Description: The LHC beam luminosity monitor is based on the following principle. The neutrals that originate in LHC at every PP interaction create showers in the absorbers placed in front of the cryogenic separation dipoles. The shower energy, as it can be measured by suitable detectors in the absorbers is proportional to the number of neutral particles and, therefore, to the luminosity. This principle lends itself to a luminosity measurement on a bunch-by-bunch basis. However, detector and front-end electronics must comply with extremely stringent requirements. To make the bunch-by-bunch measurement feasible, their speed of operation must match the 40 MHz bunch repetition rate of LHC. Besides, in the actual operation the detector must stand extremely high radiation doses. The front-end electronics, to survive, must be located at some distance from the region of high radiation field, which means that a properly terminated, low-noise, cable connection is needed between detector and front-end electronics. After briefly reviewing the solutions that have been adopted for the detector and the front-end electronics and the results that have been obtained so far in tests on the beam, the latest version of the instrument in describe in detail. It will be shown how a clever detector design, a suitable front-end conception based on the use of a ''cold resistance'' cable termination and a careful low-noise design, along with the use of an effective deconvolution algorithm, make the luminosity measurement possible on a bunch-by-bunch basis at the LHC bunch repetition rates.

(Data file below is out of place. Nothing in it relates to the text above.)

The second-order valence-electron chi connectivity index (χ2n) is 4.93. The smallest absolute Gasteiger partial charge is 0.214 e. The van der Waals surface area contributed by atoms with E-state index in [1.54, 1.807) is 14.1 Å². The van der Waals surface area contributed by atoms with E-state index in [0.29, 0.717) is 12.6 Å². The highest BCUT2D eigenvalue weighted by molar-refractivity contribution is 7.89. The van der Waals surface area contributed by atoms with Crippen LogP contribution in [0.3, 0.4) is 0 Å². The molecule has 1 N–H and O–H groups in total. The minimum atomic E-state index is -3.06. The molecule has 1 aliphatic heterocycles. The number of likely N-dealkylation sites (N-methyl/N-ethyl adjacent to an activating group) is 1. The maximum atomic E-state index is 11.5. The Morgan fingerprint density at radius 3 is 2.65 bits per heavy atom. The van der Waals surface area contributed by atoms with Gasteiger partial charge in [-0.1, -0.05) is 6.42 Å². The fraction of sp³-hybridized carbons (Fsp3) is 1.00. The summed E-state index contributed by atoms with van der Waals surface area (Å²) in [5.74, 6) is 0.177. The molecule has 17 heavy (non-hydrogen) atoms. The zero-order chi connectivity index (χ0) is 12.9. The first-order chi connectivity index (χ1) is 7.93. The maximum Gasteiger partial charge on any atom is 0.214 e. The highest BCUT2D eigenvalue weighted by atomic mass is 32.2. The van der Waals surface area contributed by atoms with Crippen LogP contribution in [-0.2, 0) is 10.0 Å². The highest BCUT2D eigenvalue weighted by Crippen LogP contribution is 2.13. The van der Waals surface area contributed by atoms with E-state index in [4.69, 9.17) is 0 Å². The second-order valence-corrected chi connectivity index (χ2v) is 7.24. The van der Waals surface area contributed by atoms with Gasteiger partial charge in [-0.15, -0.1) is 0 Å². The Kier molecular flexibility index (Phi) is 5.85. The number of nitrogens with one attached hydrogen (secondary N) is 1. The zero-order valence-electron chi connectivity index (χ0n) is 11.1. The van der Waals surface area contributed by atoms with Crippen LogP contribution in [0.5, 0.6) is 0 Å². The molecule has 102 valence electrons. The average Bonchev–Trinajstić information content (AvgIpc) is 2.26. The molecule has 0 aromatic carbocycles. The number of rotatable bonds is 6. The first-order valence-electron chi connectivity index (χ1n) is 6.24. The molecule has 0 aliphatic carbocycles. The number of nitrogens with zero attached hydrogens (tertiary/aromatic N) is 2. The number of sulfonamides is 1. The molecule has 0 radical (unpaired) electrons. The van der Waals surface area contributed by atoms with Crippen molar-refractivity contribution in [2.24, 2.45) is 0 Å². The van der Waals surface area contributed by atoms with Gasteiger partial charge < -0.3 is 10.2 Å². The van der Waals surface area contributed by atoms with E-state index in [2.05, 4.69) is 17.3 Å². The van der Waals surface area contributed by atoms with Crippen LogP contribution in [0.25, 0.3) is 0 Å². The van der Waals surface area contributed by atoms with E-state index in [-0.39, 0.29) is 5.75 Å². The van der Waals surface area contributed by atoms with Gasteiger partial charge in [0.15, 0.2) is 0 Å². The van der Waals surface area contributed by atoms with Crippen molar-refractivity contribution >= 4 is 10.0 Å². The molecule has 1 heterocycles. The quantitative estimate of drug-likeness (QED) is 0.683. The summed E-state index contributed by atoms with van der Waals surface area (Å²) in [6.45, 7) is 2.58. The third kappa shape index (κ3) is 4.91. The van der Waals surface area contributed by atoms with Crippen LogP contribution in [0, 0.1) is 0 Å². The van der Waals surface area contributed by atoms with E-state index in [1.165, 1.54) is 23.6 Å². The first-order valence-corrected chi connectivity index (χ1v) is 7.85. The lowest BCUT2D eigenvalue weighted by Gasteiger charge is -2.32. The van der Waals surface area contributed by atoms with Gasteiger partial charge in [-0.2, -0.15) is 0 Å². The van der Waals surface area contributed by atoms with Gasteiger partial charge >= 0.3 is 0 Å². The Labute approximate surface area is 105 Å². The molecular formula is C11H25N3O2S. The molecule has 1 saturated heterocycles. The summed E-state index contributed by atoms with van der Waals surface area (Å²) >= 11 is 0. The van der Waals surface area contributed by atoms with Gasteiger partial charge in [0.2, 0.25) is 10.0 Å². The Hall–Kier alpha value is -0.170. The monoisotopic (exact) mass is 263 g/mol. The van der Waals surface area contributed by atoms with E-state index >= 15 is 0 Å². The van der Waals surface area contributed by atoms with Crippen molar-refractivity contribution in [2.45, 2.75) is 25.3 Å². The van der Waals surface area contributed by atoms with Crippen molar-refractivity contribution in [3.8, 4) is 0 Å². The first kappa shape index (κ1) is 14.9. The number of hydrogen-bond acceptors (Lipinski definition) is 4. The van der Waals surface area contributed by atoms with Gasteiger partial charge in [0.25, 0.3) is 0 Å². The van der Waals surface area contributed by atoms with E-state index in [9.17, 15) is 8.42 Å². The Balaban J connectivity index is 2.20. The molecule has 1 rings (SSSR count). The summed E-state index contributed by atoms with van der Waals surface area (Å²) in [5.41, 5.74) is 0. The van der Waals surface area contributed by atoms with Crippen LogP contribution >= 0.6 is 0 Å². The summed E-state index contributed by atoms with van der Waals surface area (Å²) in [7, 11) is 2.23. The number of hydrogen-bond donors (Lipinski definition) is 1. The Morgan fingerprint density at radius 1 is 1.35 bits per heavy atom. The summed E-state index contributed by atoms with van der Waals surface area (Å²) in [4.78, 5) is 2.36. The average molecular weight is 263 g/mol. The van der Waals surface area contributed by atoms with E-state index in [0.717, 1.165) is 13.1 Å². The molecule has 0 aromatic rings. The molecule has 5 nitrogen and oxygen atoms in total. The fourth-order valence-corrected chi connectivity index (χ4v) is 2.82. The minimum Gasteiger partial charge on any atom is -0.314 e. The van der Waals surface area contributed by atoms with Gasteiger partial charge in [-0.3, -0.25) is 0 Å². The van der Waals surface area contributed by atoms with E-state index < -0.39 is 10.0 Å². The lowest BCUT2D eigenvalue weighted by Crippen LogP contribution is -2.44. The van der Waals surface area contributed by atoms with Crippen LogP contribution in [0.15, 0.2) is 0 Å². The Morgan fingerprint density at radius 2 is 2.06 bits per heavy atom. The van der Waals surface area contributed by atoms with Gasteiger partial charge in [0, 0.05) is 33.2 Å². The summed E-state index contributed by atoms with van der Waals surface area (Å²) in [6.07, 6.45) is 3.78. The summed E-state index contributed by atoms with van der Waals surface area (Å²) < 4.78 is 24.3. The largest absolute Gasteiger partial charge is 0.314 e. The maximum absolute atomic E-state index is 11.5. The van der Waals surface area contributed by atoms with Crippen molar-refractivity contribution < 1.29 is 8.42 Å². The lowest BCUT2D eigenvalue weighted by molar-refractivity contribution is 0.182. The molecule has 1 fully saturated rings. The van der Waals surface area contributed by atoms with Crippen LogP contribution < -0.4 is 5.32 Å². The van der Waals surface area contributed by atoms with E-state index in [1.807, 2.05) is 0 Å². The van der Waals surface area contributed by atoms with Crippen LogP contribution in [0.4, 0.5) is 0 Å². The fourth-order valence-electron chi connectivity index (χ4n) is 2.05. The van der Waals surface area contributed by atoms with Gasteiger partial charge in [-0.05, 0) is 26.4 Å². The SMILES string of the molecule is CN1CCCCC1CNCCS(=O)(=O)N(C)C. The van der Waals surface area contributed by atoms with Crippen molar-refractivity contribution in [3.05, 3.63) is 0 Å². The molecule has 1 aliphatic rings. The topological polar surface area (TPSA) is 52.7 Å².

Date: May 10, 2003
Creator: Manfredi, P.F.; Ratti, L.; Speziali, V.; Traversi, G.; Manghisoni, M.; Re, V. et al.
Partner: UNT Libraries Government Documents Department

Antiproton acceleration in the Fermilab Main Injector using 2.5 MHz (H=28) and 53 MHz (H=588) rf systems

Description: During the Run II era at Fermilab, the Recycler stores antiprotons at 8 GeV and the Main Injector accelerates the antiprotons and the protons from 8 GeV to 150 GeV for Tevatron injection. The Recycler injects antiprotons to the Main Injector in 2.5 MHz rf buckets. This report presents an acceleration scheme for the antiprotons that involves a slow ramp with initial 2.5 MHz acceleration and subsequent fast acceleration with 53 MHz rf system. Beam acceleration and rf manipulation with space charge and beam loading effects are simulated using the longitudinal simulation code ESME. Simulation suggests that one can expect about 15% emittance growth for the entire acceleration cycle with beam loading compensations. Preliminary experimental results with proton beam will also be presented.